- Sorghum, broomcorn and sudan grass – non-propagative parts require certificate of origin or certificate of treatment depending on where it is grown. Propagative parts (except seed) for planting require an import permit and quarantine.
What about food items?
In general, foods that are cooked, canned, frozen or commercially processed and/or packaged are allowed to be transported to Hawaii, as long as the product is arriving from within the U.S. You can also bring in frozen or chilled meats as long as the meat originated from within the United States. Also, manufactured food items don’t have to be inspected or declared. If you want to read more about the general TSA food rules, click here.
Tip: Use WalletFlo for all your credit card needs. It’s free and will help you optimize your rewards and savings!
Bringing your pets to Hawaii
If you are planning to bring your pet with you when flying to Hawaii you need to be aware of some special rules. If you choose to not abide by these rules then you can be subject to up to a penalty of up to $500,000 or three years in prison. I don’t know about you but I would much rather just play it safe when it comes to the pets and avoid getting locked up. I mean, I guess getting locked up in Hawaii couldn’t be that bad but… yeah
If you want to bring your cats or dogs to Hawaii there is a quarantine rule. Hawaii is the only state that is rabies free and they intend to keep it that way by forcing your pets to be quarantined before they arrive in the state.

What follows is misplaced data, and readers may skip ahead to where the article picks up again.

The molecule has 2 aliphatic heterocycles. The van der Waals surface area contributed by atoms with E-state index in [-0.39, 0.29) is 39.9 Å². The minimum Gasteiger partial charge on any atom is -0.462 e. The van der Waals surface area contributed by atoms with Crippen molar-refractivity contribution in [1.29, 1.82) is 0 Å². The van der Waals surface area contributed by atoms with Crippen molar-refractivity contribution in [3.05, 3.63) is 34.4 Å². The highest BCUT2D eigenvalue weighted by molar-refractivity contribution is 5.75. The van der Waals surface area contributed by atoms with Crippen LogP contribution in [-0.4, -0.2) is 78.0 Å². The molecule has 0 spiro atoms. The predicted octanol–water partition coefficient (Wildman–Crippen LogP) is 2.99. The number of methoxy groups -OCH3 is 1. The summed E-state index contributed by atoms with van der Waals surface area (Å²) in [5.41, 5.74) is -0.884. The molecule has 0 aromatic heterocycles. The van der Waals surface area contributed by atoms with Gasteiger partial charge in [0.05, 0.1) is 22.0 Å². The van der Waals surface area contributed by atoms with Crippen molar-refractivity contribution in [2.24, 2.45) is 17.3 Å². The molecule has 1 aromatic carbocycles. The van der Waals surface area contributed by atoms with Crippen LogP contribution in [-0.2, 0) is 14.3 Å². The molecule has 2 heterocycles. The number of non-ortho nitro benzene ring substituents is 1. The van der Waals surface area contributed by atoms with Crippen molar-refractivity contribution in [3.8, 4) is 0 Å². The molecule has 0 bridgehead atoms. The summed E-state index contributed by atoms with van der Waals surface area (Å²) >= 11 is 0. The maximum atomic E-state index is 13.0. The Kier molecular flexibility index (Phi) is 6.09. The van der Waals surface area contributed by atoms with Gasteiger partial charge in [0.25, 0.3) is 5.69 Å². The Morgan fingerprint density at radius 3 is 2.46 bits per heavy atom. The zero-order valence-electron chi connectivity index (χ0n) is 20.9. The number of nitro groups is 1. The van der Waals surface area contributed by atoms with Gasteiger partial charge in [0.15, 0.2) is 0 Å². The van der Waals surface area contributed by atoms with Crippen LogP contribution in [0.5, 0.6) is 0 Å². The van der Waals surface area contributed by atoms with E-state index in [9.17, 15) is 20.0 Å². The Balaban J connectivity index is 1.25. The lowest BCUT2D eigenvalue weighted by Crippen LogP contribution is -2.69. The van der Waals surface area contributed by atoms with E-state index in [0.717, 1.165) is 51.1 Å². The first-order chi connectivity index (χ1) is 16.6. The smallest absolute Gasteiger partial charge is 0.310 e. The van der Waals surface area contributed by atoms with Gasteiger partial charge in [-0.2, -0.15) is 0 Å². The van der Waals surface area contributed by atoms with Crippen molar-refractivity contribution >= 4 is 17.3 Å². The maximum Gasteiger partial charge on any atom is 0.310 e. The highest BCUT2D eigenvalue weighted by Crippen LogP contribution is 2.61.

There are different types of programs that you can utilize to quarantine your pet attendees come with different costs that can vary dramatically.
- The 120-day quarantine program costs $1,080 per pet.
- The 5 Day Or Less quarantine program costs $244 per pet.
- The direct release program costs $185 per pet
(There is no discount if you need to quarantine multiple pets.) Note that the U.S. Department of Defense may reimburse active duty military members with dogs or cats up to $550 per family for quarantine expenses.
To qualify for these programs you will need to meet very specific criteria. For example the below is the criteria for the five day or less quarantined program:
- The pet must have been administered at least two (2) rabies vaccines in its lifetime. The second vaccination must have been administered no less than 30 days after the first vaccination.
- In addition, the most recent vaccination must have been given no less than 30 days, and no more than 12 months prior to arrival in Hawaii for 12-month licensed vaccines and no less than 30 days and no more than 36 months prior to arrival in Hawaii for 3-year licensed vaccines;
- The pet should be microchipped for identification. The microchip is required to identify the pet with the blood sample;
- A blood sample must be sent to an approved laboratory for the OIE-Flourescent Antibody Serum Neutralization Test (OIE-FAVN), which tests for the adequate response to the rabies vaccine. A test result >0.5 IU/ml is required; and
- The pet must complete the required waiting period from the date the laboratory receives the blood sample before it may enter the state under the following programs:
- 5 Day Or Less quarantine – requires 30-day pre-arrival waiting period.
You can find out more about these requirements here. Also, here’s a list of restricted organisms.
Hawaii is treated just like any other state whenever it comes to needing a passport. Therefore, you do not need a passport in order to get from the mainland USA to Hawaii. But if you have any intentions on bringing in pets for certain items like fresh fruits you need to be aware of the strict regulations and restrictions so that you do not end up fine or worse.
Cover photo by Dhilung Kirat via Flickr.
Daniel Gillaspia is the Founder of UponArriving.com and creator of the credit card app, WalletFlo. He is a former attorney turned full-time credit card rewards/travel expert and has earned and redeemed millions of miles to travel the globe. Since 2014, his content has been featured in major publications such as National Geographic, Smithsonian Magazine, Forbes, CNBC, US News, and Business Insider. Find his full bio here.